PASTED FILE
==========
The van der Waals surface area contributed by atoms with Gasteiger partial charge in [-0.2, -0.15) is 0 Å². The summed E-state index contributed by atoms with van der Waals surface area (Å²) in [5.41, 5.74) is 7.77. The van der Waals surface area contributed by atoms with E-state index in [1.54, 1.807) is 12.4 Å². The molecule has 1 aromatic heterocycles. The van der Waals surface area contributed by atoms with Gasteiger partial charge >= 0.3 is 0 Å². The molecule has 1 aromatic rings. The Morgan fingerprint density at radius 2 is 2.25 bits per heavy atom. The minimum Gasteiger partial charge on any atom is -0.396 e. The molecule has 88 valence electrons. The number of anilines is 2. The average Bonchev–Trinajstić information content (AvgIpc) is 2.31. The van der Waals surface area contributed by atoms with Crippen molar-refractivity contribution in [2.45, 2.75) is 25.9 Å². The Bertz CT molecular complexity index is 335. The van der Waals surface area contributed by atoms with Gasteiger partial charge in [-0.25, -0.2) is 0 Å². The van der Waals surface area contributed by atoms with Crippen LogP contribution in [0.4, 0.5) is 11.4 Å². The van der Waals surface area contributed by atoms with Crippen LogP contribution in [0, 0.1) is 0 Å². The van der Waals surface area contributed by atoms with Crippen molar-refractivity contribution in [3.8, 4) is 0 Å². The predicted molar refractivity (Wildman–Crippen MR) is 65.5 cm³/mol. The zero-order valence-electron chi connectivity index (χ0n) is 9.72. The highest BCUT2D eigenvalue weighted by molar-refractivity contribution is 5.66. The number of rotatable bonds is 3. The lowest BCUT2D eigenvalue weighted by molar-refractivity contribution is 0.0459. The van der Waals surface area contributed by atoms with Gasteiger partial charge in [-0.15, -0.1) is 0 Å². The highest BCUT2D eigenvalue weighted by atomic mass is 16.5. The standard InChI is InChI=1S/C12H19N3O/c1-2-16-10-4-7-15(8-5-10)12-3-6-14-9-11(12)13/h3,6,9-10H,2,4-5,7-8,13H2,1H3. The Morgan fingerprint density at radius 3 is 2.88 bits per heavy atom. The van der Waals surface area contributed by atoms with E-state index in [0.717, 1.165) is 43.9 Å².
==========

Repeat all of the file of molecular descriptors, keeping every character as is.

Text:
The van der Waals surface area contributed by atoms with Gasteiger partial charge in [-0.2, -0.15) is 0 Å². The summed E-state index contributed by atoms with van der Waals surface area (Å²) in [5.41, 5.74) is 7.77. The van der Waals surface area contributed by atoms with E-state index in [1.54, 1.807) is 12.4 Å². The molecule has 1 aromatic heterocycles. The van der Waals surface area contributed by atoms with Gasteiger partial charge >= 0.3 is 0 Å². The molecule has 1 aromatic rings. The Morgan fingerprint density at radius 2 is 2.25 bits per heavy atom. The minimum Gasteiger partial charge on any atom is -0.396 e. The molecule has 88 valence electrons. The number of anilines is 2. The average Bonchev–Trinajstić information content (AvgIpc) is 2.31. The van der Waals surface area contributed by atoms with Crippen molar-refractivity contribution in [2.45, 2.75) is 25.9 Å². The Bertz CT molecular complexity index is 335. The van der Waals surface area contributed by atoms with Gasteiger partial charge in [-0.25, -0.2) is 0 Å². The van der Waals surface area contributed by atoms with Crippen LogP contribution in [0.4, 0.5) is 11.4 Å². The van der Waals surface area contributed by atoms with Crippen LogP contribution in [0, 0.1) is 0 Å². The van der Waals surface area contributed by atoms with Crippen molar-refractivity contribution in [3.8, 4) is 0 Å². The predicted molar refractivity (Wildman–Crippen MR) is 65.5 cm³/mol. The zero-order valence-electron chi connectivity index (χ0n) is 9.72. The highest BCUT2D eigenvalue weighted by molar-refractivity contribution is 5.66. The number of rotatable bonds is 3. The lowest BCUT2D eigenvalue weighted by molar-refractivity contribution is 0.0459. The van der Waals surface area contributed by atoms with Gasteiger partial charge in [-0.15, -0.1) is 0 Å². The highest BCUT2D eigenvalue weighted by atomic mass is 16.5. The standard InChI is InChI=1S/C12H19N3O/c1-2-16-10-4-7-15(8-5-10)12-3-6-14-9-11(12)13/h3,6,9-10H,2,4-5,7-8,13H2,1H3. The Morgan fingerprint density at radius 3 is 2.88 bits per heavy atom. The van der Waals surface area contributed by atoms with E-state index in [0.717, 1.165) is 43.9 Å².